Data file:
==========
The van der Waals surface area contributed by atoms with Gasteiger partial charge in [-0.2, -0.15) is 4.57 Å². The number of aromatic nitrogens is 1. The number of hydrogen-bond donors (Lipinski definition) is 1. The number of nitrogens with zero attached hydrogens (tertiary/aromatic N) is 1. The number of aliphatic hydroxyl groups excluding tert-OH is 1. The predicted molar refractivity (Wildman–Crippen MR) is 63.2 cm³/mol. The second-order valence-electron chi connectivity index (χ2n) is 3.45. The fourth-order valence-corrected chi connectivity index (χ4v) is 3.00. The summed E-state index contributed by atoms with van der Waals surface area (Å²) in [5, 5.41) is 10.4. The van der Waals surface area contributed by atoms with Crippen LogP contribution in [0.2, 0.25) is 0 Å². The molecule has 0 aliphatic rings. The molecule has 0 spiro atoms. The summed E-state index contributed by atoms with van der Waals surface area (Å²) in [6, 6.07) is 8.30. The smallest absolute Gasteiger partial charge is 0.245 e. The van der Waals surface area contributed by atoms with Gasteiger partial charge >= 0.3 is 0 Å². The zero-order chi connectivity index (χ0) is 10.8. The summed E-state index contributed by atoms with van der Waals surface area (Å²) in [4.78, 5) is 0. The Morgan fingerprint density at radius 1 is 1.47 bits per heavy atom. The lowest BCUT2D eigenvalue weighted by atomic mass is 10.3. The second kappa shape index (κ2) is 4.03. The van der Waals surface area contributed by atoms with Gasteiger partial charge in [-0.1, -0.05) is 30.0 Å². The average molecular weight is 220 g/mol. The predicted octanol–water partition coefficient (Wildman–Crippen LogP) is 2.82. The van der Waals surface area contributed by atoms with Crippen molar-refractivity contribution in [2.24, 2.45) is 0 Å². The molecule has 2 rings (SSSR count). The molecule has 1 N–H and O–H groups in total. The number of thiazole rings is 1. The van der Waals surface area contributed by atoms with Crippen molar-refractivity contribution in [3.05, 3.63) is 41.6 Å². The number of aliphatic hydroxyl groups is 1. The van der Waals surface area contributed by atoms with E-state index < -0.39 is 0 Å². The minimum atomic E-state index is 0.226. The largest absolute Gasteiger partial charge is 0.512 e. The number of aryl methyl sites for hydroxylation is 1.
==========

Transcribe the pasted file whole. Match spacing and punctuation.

The van der Waals surface area contributed by atoms with Gasteiger partial charge in [-0.2, -0.15) is 4.57 Å². The number of aromatic nitrogens is 1. The number of hydrogen-bond donors (Lipinski definition) is 1. The number of nitrogens with zero attached hydrogens (tertiary/aromatic N) is 1. The number of aliphatic hydroxyl groups excluding tert-OH is 1. The predicted molar refractivity (Wildman–Crippen MR) is 63.2 cm³/mol. The second-order valence-electron chi connectivity index (χ2n) is 3.45. The fourth-order valence-corrected chi connectivity index (χ4v) is 3.00. The summed E-state index contributed by atoms with van der Waals surface area (Å²) in [5, 5.41) is 10.4. The van der Waals surface area contributed by atoms with Crippen LogP contribution in [0.2, 0.25) is 0 Å². The molecule has 0 aliphatic rings. The molecule has 0 spiro atoms. The summed E-state index contributed by atoms with van der Waals surface area (Å²) in [6, 6.07) is 8.30. The smallest absolute Gasteiger partial charge is 0.245 e. The van der Waals surface area contributed by atoms with Gasteiger partial charge >= 0.3 is 0 Å². The zero-order chi connectivity index (χ0) is 10.8. The summed E-state index contributed by atoms with van der Waals surface area (Å²) in [4.78, 5) is 0. The Morgan fingerprint density at radius 1 is 1.47 bits per heavy atom. The lowest BCUT2D eigenvalue weighted by atomic mass is 10.3. The second kappa shape index (κ2) is 4.03. The van der Waals surface area contributed by atoms with Gasteiger partial charge in [-0.1, -0.05) is 30.0 Å². The average molecular weight is 220 g/mol. The predicted octanol–water partition coefficient (Wildman–Crippen LogP) is 2.82. The van der Waals surface area contributed by atoms with Crippen molar-refractivity contribution in [2.24, 2.45) is 0 Å². The molecule has 2 rings (SSSR count). The molecule has 1 N–H and O–H groups in total. The number of thiazole rings is 1. The van der Waals surface area contributed by atoms with Crippen molar-refractivity contribution in [3.05, 3.63) is 41.6 Å². The number of aliphatic hydroxyl groups is 1. The van der Waals surface area contributed by atoms with E-state index < -0.39 is 0 Å². The minimum atomic E-state index is 0.226. The largest absolute Gasteiger partial charge is 0.512 e. The number of aryl methyl sites for hydroxylation is 1.